It doesn't make sense to me to consider separate wall line either. Given a full length of diaphragm, the wall that is inset 4’ isn’t going to take all of that trib load from the main part of the diaphragm and then the outer most wall only takes the 2’ of trib from the wall offset. It’s just not going to function that way. The initial force may reach the inset wall first, but once the diaphragm starts to deflect, the force will automatically distribute into all of the walls. And I don't have a problem even proving that the force can transfer around offsets. Basically, your creating a moment/couple at the bump out area assuming they are acting in the same shear line.

Your interpretation makes sense if you are considering including the offset in say a perforated wall. But in this case the SDPWS 4.3.5.1 states that; Where out-of-plane offsets occur, portions on the wall on each side of the offset shall be considered separate shear wall lines". However, say they are in the same line essentially with an jog in at the front door, then those wall segments would take the total shear load not the shared load. To me that's what it is saying. More of a directional approach from opposites sides. They are completely disregarding the possibility of transfer around an offset.

Ya, I saw that as well in the IRC. Still prescriptive though can't be accepted...blah

Anybody else have any code references that may help?

Thanks!



RE: 4'-0" Allowable Shearwall Offset? Not Allowed Anymore?

I don't think you need to use a code reference. Simply engineer the diaphragm piece between the two lines and show the inspector what's what.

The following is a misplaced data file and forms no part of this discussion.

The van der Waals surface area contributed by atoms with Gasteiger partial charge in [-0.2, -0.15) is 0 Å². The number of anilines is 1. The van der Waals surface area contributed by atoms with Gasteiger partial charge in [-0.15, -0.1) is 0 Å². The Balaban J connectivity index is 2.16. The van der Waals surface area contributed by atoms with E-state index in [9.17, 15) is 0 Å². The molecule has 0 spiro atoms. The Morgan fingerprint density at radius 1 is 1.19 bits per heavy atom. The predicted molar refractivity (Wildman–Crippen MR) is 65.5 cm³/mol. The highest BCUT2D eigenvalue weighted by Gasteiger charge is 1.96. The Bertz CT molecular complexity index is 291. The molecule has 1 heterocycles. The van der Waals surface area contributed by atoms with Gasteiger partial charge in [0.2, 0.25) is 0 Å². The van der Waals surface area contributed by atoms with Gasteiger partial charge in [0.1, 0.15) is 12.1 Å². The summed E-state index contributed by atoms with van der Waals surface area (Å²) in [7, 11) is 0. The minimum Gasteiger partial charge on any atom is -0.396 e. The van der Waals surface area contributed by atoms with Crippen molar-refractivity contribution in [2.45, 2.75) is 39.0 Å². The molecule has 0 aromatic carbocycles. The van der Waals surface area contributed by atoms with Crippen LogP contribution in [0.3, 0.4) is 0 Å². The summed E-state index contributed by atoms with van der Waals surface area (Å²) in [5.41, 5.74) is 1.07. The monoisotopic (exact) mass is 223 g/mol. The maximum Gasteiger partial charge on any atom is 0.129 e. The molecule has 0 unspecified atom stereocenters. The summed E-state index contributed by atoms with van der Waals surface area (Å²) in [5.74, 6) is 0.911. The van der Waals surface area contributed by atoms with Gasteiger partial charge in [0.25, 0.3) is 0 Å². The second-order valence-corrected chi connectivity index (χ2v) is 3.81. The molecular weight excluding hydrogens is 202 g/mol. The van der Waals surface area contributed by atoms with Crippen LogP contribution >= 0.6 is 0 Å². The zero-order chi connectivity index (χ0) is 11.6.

The section of diaphragm between these lines will be affected by the offset but I don't think it is that much. You could model/analyze the diaphragm, with its expected stiffness, along with the shear wall stiffnesses and derive the type of shear flow that occurs.....in other words: "unless provisions for force transfer around the offset are provided."

So you just have to justify the offset numerically I would think. Be an engineer (as you stated in your first post) and design it.

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RE: 4'-0" Allowable Shearwall Offset? Not Allowed Anymore?

(OP)
JEA: Thanks for the response.

That's exactly what I'm saying. 4'-0" has just been an industry acceptance since I was intern way back when. I'm not trying to get around proving it numerically. But if you ask almost any engineer most accept this 4'-0" as code. I just want to see if I am missing something. Because obviously there is no code reference justifying this anywhere (if there ever was). It seems to me that since it is in the prescriptive code, engineers use that as justification when engineering is done.

Additionally, like I mentioned since the clause "unless provisions for force transfer around the offset are provided." was removed from the ASCE7-10 there is nothing in the code that allows you to prove it numerically anymore. That's basically what the plans examiner told me. He said that I HAVE to consider them in separate wall lines per the SDPWS 4.3.5.1. And that no where in the code anymore is force transferred allowed for offset walls.